Virus Antibody Dynamics in Primary and Secondary Dengue Infections  [PDF]
Tanvi P. Gujarati,G. Ambika
Physics , 2012,
Abstract: Dengue viral infections show unique infection patterns arising from its four serot- ypes, (DENV-1,2,3,4). Its effects range from simple fever in primary infections to potentially fatal secondary infections. We analytically and numerically analyse virus dynamics and humoral response in a host during primary and secondary dengue infection for long periods using micro-epidemic models. The models presented here incorporate time delays, antibody dependent enhancement (ADE), a dynamic switch and a correlation factor between different DENV serotypes. We find that the viral load goes down to undetectable levels within 7-14 days as is observed for dengue infection, in both cases. For primary infection, the stability analysis of steady states shows interesting dependence on the time delay involved in the production of antibodies from plasma cells. We demonstrate the existence of a critical value for the immune response parameter, beyond which the infection gets completely cured. For secondary infections with a different serotype, the homologous antibody production is enhanced due to the influence of heterologous antibodies. The antibody production is also controlled by the correlation factor, which is a measure of similarities between the different DENV serotypes involved. Our results agree with clinically observed humoral responses for primary and secondary infections.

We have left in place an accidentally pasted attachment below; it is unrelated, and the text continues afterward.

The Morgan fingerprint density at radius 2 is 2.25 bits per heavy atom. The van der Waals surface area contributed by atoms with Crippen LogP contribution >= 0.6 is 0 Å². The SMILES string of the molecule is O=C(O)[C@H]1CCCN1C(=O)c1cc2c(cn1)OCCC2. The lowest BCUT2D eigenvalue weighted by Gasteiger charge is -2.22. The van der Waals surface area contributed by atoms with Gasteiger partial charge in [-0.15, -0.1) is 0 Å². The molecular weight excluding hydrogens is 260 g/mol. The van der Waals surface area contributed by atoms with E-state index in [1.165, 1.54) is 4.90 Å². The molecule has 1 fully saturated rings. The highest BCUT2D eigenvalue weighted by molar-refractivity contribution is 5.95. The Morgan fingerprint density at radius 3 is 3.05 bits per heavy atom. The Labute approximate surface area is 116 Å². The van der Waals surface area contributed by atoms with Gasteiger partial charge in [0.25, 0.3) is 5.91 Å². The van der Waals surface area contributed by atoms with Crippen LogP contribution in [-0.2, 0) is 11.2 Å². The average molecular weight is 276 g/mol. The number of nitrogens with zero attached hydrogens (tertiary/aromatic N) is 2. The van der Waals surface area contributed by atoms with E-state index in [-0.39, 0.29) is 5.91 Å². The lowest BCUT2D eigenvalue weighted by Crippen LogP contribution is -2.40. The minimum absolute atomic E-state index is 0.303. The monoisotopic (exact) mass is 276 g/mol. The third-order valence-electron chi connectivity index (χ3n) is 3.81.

Lethal Antibody Enhancement of Dengue Disease in Mice Is Prevented by Fc Modification  [PDF]
Scott J. Balsitis equal contributor,Katherine L. Williams equal contributor,Ruben Lachica,Diana Flores,Jennifer L. Kyle,Erin Mehlhop,Syd Johnson,Michael S. Diamond,P. Robert Beatty,Eva Harris
PLOS Pathogens , 2010, DOI: 10.1371/journal.ppat.1000790